Social Security 101 - What Do I Need to Know?
By Myra Alport June 10, 2022
Women rely heavily on Social Security (SS) as their primary source of income in retirement. These benefits are on average smaller for women due to lost earnings or part-time income during caregiving years. As a result, carefully consider the most appropriate time to begin your Social Security benefit to maximize this monthly payment over your lifetime. There is no one size fits all approach, that’s for certain. Let's explore the basics here.
What’s The Earliest Age I Can Claim My Social Security Benefit?
The short answer is 62. By taking SS as early as possible at your age 62, your benefits are reduced by a small, but not insignificant, percentage over your lifetime. Any so-called “cost of living adjustment” or increase to your benefit is determined yearly by the US Dept of Labor, which bases their decision on the Consumer Price Index.
Your SS payment is based on your highest 35 years of earnings. If you haven’t a work history lasting 35 years, any missing years count as zeroes. Some believe that taking it at 62 is good because it’s permitted.
What’s The Latest Age I Can Claim My Social Security Benefit?
The absolute highest benefit payable to you based on your own work history is age 70.
Any Options Between Ages 62 and 70?
Yes. A key acronym known as FRA (Full Retirement Age) refers to the age at which you are entitled to your full retirement benefit amount, which is based on your date of birth, somewhere in the neighborhood between ages 66-67. If you delay your benefits beyond your FRA, your benefit will grow by 8% for each full year until age 70. That’s an 8% raise for each year you wait it out.
Now, there are any number of personal reasons why you might not be in a position to wait until age 70 or a younger age. Perhaps you have health issues, you’re burned out, you are a caregiver to an elderly parent or grandchildren, you receive a healthy pension or have other assets to supplement your income.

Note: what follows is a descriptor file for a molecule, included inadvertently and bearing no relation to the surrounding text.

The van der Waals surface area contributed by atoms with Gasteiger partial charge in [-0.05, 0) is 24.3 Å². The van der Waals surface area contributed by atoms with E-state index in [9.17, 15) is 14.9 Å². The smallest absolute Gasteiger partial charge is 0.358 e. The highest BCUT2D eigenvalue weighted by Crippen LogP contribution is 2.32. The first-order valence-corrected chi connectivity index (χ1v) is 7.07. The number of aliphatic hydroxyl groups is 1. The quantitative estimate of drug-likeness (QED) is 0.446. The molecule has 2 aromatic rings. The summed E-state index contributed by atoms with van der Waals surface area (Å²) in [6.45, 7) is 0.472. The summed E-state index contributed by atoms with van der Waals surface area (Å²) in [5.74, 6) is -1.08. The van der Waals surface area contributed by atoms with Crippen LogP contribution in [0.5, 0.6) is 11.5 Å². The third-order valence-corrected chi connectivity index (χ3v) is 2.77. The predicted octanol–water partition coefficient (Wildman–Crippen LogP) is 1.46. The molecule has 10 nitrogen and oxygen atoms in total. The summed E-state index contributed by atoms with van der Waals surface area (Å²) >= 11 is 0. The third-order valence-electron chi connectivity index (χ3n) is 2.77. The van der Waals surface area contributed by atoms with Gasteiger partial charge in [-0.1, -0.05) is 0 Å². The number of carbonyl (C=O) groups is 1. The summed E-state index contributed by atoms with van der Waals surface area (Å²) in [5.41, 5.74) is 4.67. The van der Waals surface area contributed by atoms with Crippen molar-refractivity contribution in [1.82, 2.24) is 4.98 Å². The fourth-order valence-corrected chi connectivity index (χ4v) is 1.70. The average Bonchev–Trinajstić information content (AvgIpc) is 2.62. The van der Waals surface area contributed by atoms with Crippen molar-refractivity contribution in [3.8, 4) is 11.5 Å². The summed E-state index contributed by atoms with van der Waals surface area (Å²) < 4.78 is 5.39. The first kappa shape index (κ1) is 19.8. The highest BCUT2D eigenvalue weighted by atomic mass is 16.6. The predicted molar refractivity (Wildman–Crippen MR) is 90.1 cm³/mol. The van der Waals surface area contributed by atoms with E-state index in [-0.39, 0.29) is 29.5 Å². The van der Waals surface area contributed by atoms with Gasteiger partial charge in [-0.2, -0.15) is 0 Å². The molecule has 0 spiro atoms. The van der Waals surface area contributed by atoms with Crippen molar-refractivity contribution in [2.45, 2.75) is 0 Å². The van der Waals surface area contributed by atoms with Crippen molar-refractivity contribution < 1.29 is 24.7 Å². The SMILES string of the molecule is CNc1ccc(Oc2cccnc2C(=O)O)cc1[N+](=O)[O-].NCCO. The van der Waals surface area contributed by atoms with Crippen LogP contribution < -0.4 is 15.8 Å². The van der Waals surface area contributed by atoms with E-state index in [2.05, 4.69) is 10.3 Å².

Are There Options If I’m Divorced?
You may be entitled to a spousal benefit when your ex-spouse reaches their full retirement age (FRA) but there are caveats:
- Your marriage lasted 10+ years
- You have not remarried
- You are at least 62 years of age
- Your spouse paid into the Social Security system during their working years
- You have to be divorced for at least 2 years
If these requirements are met, the most you will receive as an ex-spouse is 50% of their benefit at their Full Retirement Age. You cannot receive both your own benefit and the ex-spouse benefit, but you will receive the higher of the two amounts where applicable. In short, this means that you can draw your own benefit starting at age 62, then at your ex-spouse’s FRA (whether he’s still working or not) if caveats 1,2 and 4 are met, you can receive an amount equal to as much as 50% of your ex's benefits, but NOT BOTH.
Example #1: Tammy meets the above eligibility requirements. Tammy takes her own benefit at 62, receiving $1200/mo. Her ex spouse turns his FRA at 66-1/2 and will receive $3200/mo. Tammy can receive 50% of this amount, or $1600/mo, which is greater than her current $1200. At this point, she claims the spousal benefit at the higher amount at that point.
Example #2: Joyce meets the eligibility requirements. She takes her SS at 65, receiving $2200/mo. Her ex turns his FRA at 67 and will receive $3800/mo. Since 50% of $3800 ($1900) is less than Joyce’s current benefit of $2200 she continues her own benefit instead of the spousal benefit.
Something to keep in mind if you divorce prior to age 62 - depending on your assets and sources of income post divorce, you may not be in the best financial position to start your benefits as early as 62. Staying in the workforce will help grow your Social Security benefit until such time that your retirement is more secure.
What Happens if My Ex Passes Away?
You may be eligible to receive up to 100% of your ex-spouse’s FRA benefit after they pass away. In the case of either Tammy or Joyce above they would then be eligible to receive the higher amount.
Visit ssa.gov to obtain a copy of your benefit statement, which is updated annually. The Social Security Administration will email you when a new statement becomes available a few months before your birthday.
Your best bet for getting answers to your specific questions is by calling the toll-free line at 800-772-1213.